Finding Beauty In The Ugliest Days
26.05.2016 28 °C
I had a career but not now. Last year at this time, I left my job. I had not managed to stay long with this company. I worked there for only half a year. Of my career history, this employment was the shortest stint ever. It was a disconcerting struggle for me to find a reason every morning why I should get to punch my attendance card and be reported at the table by nine o’clock every morning. I woke up in the morning, and I was completely pulled back seeing that I have another long full day to deal with the people that human chemistry just didn’t work out properly among us.
This organization owns itself a 25-storey office building in the prime centre of Kuala Lumpur in Jalan Raja Chulan. It boasts to have employed 250 collar workers including blue-collar and unskilled construction workers to do the building work for its property development projects. I was employed as an accountant overseeing the accounts and finance of the companies within the group.
Working in a group of companies, it is inevitable that we are bound to deal with someone who couldn’t tolerate and get along well with us. I have peers who have had a bad emotional state for me yet I have to tolerate them because I needed them for work. At the expense of my worthy respect, I gave in to them. In my finance department, the grapevine chain was so influential that they tended to create a belief that their voices can overpower their superior. When I say - follow my instructions, they tend to do the work their way.
The subordinates took the guts to challenge me by showing awful faces when I wanted them to do work. That was enough to stupefy me as a sign of emotional attack. When I gave an explanation on how to get the task done, they put on denial mode.
In one evening last year in April, when I was boarding the Masjid Jamek LRT train heading home from the office, I had a sudden attack of crushing pain in the heart. I already had the discomfort in the chest that had been prolonged when I was in the office. I stood by the door of the train while one hand holding on to the handrail, because of the chronic crushing pain, I had another hand forcibly laid and pressed on the chest. I used some force to press on the left chest in the position of the heart. I was hoping to release some pain that had attacked suddenly.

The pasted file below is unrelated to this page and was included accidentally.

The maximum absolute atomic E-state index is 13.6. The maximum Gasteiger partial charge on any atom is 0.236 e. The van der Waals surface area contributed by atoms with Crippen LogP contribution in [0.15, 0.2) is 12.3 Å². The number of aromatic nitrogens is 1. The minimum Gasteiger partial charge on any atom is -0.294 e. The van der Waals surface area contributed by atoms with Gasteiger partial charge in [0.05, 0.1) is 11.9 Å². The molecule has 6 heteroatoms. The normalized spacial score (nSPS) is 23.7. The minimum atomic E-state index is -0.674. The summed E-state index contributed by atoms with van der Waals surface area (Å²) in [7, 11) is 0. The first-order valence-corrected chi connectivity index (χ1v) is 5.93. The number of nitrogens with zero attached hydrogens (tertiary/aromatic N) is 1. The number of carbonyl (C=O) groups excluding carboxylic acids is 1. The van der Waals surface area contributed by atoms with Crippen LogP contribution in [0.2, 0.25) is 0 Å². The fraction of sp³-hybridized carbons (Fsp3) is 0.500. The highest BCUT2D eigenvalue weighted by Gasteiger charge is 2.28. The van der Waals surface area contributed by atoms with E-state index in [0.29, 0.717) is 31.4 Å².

I took an instant long and deep inhalation into the lungs followed by strong exhalation of air out from the lungs. With no delay, I turned my focus on the chakra node of the heart.
Before, I had an experience of respiratory choke that attacked and caused pain on the chest. I posed myself on a kneeling vajrasana where my knees, lower legs and ankles were together and I sat back on the heels. After kneeling on vajrasana, I took to focus on the chakra node and continued to hold on to the chakra as a point of convergence of my breath. Slowly I breathed in and exhaled out in a strong, regular and repeated pattern for some while. As I began to feel some release from the choke, I rested. After a while, I continued the breathing in a rhythmic pattern again until I was eased from the choke.
But this time, the crushing pain in the heart is not associated with the respiratory choke.